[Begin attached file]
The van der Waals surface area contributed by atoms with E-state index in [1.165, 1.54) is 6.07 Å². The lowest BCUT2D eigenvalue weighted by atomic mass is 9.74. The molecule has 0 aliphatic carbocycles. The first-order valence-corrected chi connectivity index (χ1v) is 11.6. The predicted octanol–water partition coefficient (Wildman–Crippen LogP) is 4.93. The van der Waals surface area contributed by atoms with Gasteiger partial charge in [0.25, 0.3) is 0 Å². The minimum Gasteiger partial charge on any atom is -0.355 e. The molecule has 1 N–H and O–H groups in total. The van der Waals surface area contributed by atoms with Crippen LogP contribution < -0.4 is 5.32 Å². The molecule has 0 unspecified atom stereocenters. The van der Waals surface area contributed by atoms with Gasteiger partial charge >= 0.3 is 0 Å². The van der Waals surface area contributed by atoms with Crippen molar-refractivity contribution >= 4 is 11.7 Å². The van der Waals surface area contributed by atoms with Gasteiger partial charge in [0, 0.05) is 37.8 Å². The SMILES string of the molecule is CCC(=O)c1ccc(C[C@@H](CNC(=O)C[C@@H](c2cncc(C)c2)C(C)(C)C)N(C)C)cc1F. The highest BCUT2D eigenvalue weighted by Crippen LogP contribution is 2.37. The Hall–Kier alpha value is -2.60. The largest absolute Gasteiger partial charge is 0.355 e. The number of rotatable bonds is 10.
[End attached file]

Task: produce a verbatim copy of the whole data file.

The van der Waals surface area contributed by atoms with E-state index in [1.165, 1.54) is 6.07 Å². The lowest BCUT2D eigenvalue weighted by atomic mass is 9.74. The molecule has 0 aliphatic carbocycles. The first-order valence-corrected chi connectivity index (χ1v) is 11.6. The predicted octanol–water partition coefficient (Wildman–Crippen LogP) is 4.93. The van der Waals surface area contributed by atoms with Gasteiger partial charge in [0.25, 0.3) is 0 Å². The minimum Gasteiger partial charge on any atom is -0.355 e. The molecule has 1 N–H and O–H groups in total. The van der Waals surface area contributed by atoms with Crippen LogP contribution < -0.4 is 5.32 Å². The molecule has 0 unspecified atom stereocenters. The van der Waals surface area contributed by atoms with Gasteiger partial charge >= 0.3 is 0 Å². The van der Waals surface area contributed by atoms with Crippen molar-refractivity contribution >= 4 is 11.7 Å². The van der Waals surface area contributed by atoms with Gasteiger partial charge in [0, 0.05) is 37.8 Å². The SMILES string of the molecule is CCC(=O)c1ccc(C[C@@H](CNC(=O)C[C@@H](c2cncc(C)c2)C(C)(C)C)N(C)C)cc1F. The highest BCUT2D eigenvalue weighted by Crippen LogP contribution is 2.37. The Hall–Kier alpha value is -2.60. The largest absolute Gasteiger partial charge is 0.355 e. The number of rotatable bonds is 10.